Dominic's career has progressed quickly in the first two years. He enjoys seeing the positive effect his work has on his patients - find out more about what being an orthoptist involves
How did you get your job as an orthoptist?
I studied for a BMedSci Orthoptics at the University of Sheffield. While on the course, I did a placement at Plymouth Hospitals Trust, which I loved. I made it clear that I'd like to work there after I qualified, as I enjoyed the working environment and got on well with the staff.
After graduation, a post came up on NHS Jobs for an orthoptist role in Plymouth. I applied and managed to get the job.
What's a typical working day like?
I assess a multitude of visual functions, using a huge variety of tests on patients of all ages.
I’m currently working as part of a team focusing on the eye condition nystagmus - I see patients with this condition and I'm conducting research into the area.
As well as working in the main hospital, I travel to community hospitals and set up temporary clinics to do orthoptic assessments. I attend primary schools to ensure all children in foundation year are screened for vision problems.
What do you enjoy most about your job?
I love seeing the positive effect my orthoptic management plans have had on an infant/child's visual development, or on an adult's troublesome symptoms. This makes the busy workload worthwhile.
I also like the fact that there is a wide range of areas you can specialise in, which keeps the job interesting and means I've carried on learning after university.
What are the challenges?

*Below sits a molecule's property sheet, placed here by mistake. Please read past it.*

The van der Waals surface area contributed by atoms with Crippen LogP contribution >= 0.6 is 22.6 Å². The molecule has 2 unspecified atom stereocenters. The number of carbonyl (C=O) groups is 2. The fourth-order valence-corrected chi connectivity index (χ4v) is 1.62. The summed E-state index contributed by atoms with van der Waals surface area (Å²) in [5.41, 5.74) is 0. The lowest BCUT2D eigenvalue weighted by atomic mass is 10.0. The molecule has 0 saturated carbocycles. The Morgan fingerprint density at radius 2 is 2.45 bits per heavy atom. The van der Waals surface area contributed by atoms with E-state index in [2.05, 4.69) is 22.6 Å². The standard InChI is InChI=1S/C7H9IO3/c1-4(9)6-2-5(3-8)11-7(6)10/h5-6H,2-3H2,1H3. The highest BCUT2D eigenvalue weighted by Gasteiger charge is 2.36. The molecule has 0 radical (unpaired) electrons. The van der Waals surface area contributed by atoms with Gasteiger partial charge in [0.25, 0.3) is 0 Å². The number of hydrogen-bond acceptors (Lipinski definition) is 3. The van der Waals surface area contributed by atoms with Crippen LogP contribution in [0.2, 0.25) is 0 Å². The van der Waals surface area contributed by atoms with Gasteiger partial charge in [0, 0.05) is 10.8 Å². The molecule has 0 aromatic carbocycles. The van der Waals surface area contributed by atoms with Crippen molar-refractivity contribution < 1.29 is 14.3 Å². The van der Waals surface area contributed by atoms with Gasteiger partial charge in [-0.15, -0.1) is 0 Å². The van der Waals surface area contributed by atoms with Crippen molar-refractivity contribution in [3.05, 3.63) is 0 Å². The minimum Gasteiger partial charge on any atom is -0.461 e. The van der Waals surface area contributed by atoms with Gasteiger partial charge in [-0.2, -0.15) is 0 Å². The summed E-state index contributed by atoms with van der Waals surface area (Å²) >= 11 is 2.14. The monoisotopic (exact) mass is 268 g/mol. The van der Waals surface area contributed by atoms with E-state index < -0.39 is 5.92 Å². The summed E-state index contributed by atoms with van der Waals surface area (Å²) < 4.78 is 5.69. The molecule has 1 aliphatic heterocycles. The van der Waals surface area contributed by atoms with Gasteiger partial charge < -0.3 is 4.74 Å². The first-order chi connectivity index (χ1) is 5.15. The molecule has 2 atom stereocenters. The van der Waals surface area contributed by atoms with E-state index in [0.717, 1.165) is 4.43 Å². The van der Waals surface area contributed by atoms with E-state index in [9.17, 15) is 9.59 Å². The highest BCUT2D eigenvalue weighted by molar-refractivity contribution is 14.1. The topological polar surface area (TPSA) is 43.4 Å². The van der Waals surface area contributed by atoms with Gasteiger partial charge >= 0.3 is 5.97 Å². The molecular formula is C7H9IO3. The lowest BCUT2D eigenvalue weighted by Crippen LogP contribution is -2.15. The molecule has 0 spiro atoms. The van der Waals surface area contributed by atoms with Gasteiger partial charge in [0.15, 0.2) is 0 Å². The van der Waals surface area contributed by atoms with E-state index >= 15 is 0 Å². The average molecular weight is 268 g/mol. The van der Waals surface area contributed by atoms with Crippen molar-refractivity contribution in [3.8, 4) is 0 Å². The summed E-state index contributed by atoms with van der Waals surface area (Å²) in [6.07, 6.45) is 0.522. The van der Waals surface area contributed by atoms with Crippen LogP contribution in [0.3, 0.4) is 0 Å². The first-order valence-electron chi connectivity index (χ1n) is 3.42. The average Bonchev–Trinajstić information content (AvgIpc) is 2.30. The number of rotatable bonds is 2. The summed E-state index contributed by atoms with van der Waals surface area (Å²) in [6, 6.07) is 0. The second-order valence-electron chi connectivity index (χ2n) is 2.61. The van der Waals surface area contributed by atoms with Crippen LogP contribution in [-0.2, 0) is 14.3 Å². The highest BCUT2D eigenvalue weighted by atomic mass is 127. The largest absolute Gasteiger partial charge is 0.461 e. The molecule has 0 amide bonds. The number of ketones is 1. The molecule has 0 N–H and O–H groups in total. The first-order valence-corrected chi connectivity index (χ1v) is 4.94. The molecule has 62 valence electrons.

When providing a service to such a large variety of patients, there will always be difficult conversations regarding diagnosis, prognosis and management. One challenge is communicating these conversations as clearly and empathetically as possible.
Maintaining the highest quality of care, while being put under pressure through time constraints, can also be hard at times. However, the rewarding nature of the clinical work far outweighs the challenges.
How is your degree relevant?
My degree prepared me well for working life. It covered all the aspects of orthoptics I needed for my role, plus some extra, more specialist modules.
The degree incorporated clinical placements into the course very well, which allowed me to apply my theoretical knowledge to practical work.
How has your role developed? What are your career ambitions?
My role has developed significantly over the first two years of my career. I initially spent time adapting to working life and settling into the core Band 5 orthoptic clinical work, as well as the administrative tasks which you're not responsible for as a student.
As Plymouth is a centre of excellence for nystagmus, I've now taken on the role of specialist orthoptist working as part of the nystagmus team.
I plan to become involved with the ophthalmic care of special educational needs patients in the region. Screening these patients for eye conditions will be part of the role.
What are your tips for aspiring orthoptists?
- Get some work experience before applying for a degree course. This will help you find out about the job and whether you think you'd enjoy it.
- Many of your patients will be infants and children, so you'll have to be good with children to succeed in orthoptics.
- The degree course is very full on, as providers usually fit the entire syllabus and clinical placements into three years. This means you'll need to be determined and embrace all the advised study, coursework and placements thrown at you. This is a good thing in my opinion, because it means you're able to start your career sooner.